Alzheimer’s is the best known and most feared form of dementia. Early onset Alzheimer’s disease often has a strong genetic component and is unaffected by any lifestyle changes. However late-life Alzheimer’s, affecting people in their 80s and 90s, has a minor genetic component and its onset can be delayed or prevented with lifestyle changes.
Dr. Gary Small, director of UCLA’s Longevity Center, says the focus on keeping the brain healthy should begin early. Dr. Majid Fotuhi, chairman of the Neurology Institute for Brain Health and Fitness and a neurology professor at Johns Hopkins University School of Medicine is of like mind.
Staying physically fit is the most important element to keeping the brain young later in life, they say. Remaining socially engaged and mentally active in new and challenging ways are the two other components to long-term brain health. Fotuhi says ballroom dancing is perfect because it combines physical activity, social interaction and the mental challenge of remembering the steps.
Researchers have shown how even moderate exercise can actually increase the size of the hippocampus, the part of the brain responsible for forming memories, essentially turning back the clock and making the brain younger.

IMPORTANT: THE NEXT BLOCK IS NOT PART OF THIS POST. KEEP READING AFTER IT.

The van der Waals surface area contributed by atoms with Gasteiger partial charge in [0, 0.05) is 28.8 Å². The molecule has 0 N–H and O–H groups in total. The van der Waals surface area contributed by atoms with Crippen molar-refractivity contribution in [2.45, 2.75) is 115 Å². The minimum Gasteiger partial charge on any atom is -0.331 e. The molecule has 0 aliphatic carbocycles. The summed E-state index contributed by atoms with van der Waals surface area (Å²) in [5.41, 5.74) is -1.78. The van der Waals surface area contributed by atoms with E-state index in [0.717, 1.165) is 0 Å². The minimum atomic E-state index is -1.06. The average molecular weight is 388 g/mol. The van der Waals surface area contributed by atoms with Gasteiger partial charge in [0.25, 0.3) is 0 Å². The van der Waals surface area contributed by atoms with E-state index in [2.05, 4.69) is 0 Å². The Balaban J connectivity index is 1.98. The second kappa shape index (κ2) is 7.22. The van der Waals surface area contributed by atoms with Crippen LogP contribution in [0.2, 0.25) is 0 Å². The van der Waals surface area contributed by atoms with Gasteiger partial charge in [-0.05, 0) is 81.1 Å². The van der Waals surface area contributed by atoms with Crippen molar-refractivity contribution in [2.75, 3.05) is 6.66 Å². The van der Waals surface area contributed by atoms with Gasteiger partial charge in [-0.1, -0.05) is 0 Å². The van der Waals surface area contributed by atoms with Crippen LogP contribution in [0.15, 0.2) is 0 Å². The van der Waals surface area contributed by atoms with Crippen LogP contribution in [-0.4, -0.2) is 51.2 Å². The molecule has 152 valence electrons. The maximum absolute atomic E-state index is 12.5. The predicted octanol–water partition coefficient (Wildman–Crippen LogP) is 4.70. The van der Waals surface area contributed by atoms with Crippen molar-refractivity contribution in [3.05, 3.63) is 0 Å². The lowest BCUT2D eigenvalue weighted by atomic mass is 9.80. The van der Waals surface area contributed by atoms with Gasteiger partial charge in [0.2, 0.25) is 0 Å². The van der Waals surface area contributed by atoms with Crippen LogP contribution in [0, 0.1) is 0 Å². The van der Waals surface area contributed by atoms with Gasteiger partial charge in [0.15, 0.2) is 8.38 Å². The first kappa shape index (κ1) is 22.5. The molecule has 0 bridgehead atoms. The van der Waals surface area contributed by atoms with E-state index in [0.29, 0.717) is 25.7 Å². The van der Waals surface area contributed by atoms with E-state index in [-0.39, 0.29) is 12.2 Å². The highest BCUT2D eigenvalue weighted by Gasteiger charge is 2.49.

After 50, the brain — and the hippocampus — typically begins losing volume. The hippocampus loses 1% of its volume every two years and accelerates up to 2% per year later in life. But this loss is not set in stone.
Dr. Arthur Kramer at the University of Illinois and his colleagues took 120 older adults and put half of them into an exercise group, which walked three days a week, and the other half on a stretching regimen. After a year, the group that walked had better memory than at the start of the study. More than that, MRI scans showed that hippocampal volume increased, on average, by 2%, effectively making their brains a year or two younger. The brains of the group that stretched continued to age.
Another study at the University of Pittsburgh showed that exercise improved the thinking speed of previously sedentary people in their 80s. Staying in shape helps maintain a healthy blood flow to the brain, critically important because blood vessels make up one-third of the brain’s volume.
The message is clear. By exercising, preferably in a social group, you can make your brain younger and put off the risk of Alzheimer’s or other forms of dementia.